Recently, the Fourth Circuit affirmed a $31 million dollar jury award in favor of retailer Lord & Taylor for lost profits in connection with a breach of its reciprocal easement agreement (“REA”) with D.C.-area mall owner White Flint, LP. The court found White Flint’s efforts to redevelop the regional mall into a mixed-use project violated the terms of the REA under which the mall landlord agreed to maintain the site as a “first-class high fashion regional Shopping Center.” Continue Reading Why Retail Developers and Tenants Should Reconsider the Use of Detailed REAs
The practice of incorporating use restrictions in leases is common by retailers to protect their investments in new stores and improvements to existing stores. However, retailers should consider both property and antitrust issues when drafting and enforcing use provisions of a lease. In addition, use restrictions could be used by disgruntled potential tenants as fodder for litigation if the terms have the effect of excluding tenants from prime locations. Continue Reading Retailers Beware: Antitrust Implications of Restrictive Covenants
Traditional shopping malls across the country are facing a decreasing amount of customers, declining profits, and, in certain cases, overall viability. Though numerous specialty malls continue to be quite profitable, many regional shopping malls are not as fortunate. Online retailers dominate an ever increasing share of the retail market, and the retailers that have traditionally made up mall tenants may no longer see the value in as many, or any, brick and mortar stores. Due in large part to the convenience and success of online retailers, American consumers generally spend less time shopping at brick and mortar stores, opting instead to shop from their computers or other media devices. In response, and out of necessity, major department stores have dramatically consolidated their number of locations over the past few years. Regional malls anchored by troubled department stores such as Sears and Macy’s are perhaps faring the worst. Continue Reading Many CMBS Loans Due to Mature as Retail Shopping Malls Struggle
On June 3, 2016, Hunton & Williams LLP published a video discussing a 2015 ruling by the National Labor Relations Board (“NLRB”) as it relates to the real estate industry, which fundamentally alters the joint-employer standard. The ruling has already been making waves in the retail industry as the NLRB seeks to apply the new standards to hold certain franchisors liable for the employment violations of its franchisees. The decision comes in an era of increased reliance on third party contractors and staffing agencies to fulfill companies’ staffing requirements and, with recent NLRB action, is being expanded to hold franchisors liable as joint-employers. Under the new standards, an entity can be held liable, as a joint-employer, for the violations of another if the entity retains to itself the ability to effect the terms and conditions of the other’s employees. Continue Reading Joint-Employer Liability and the Retail Industry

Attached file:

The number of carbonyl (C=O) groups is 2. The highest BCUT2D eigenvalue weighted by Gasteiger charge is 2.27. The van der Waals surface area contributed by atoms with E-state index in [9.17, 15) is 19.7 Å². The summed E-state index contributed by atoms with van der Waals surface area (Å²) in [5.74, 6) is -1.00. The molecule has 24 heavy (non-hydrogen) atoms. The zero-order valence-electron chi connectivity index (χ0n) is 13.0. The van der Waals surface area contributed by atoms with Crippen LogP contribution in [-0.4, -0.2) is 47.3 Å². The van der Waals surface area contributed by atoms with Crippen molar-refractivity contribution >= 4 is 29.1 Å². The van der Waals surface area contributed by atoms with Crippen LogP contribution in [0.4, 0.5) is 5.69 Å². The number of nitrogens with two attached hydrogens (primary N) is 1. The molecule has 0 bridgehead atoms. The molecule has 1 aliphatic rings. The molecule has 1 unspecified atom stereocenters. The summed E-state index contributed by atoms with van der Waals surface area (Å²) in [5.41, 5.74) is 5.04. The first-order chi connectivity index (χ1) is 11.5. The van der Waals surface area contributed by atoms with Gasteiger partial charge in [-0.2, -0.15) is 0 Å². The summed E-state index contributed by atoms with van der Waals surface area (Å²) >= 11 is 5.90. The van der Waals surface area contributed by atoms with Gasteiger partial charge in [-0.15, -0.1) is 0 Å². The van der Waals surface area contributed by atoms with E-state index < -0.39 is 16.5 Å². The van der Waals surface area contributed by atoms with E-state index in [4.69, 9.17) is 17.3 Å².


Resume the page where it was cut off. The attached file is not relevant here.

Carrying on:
A world of driverless, or autonomous, cars is much closer than we may think, and it will leave an indelible mark on retail real estate development, according to a GlobeStreet interview with Angelo Carusi, a principal at architecture and design firm Cooper Carry. According to numerous automobile industry experts, driverless cars will be in use and on the roads within the next 10 years. Continue Reading Driverless Cars and Driverless Spaces: The Future of Retail
Earlier this month, teen clothing retailer Aéropostale filed for Chapter 11 bankruptcy protection, seeking to immediately close 154 of its over 800 stores located throughout the United States and Canada. Many of these stores are located in smaller shopping malls, which have been hit the hardest by the shift to online shopping.
The continued march of retail bankruptcies since 2015 includes Sports Authority, Vestis Retail Group, Inc. (the operator of Sports Chalet, Eastern Mountain Sports, and Bob’s Stores), Radio Shack, American Apparel, Quicksilver, Wet Seal, Delia’s and PacSun. Continue Reading Aeropostale Bankruptcy Highlights Challenges for Retailers Seeking to Reorganize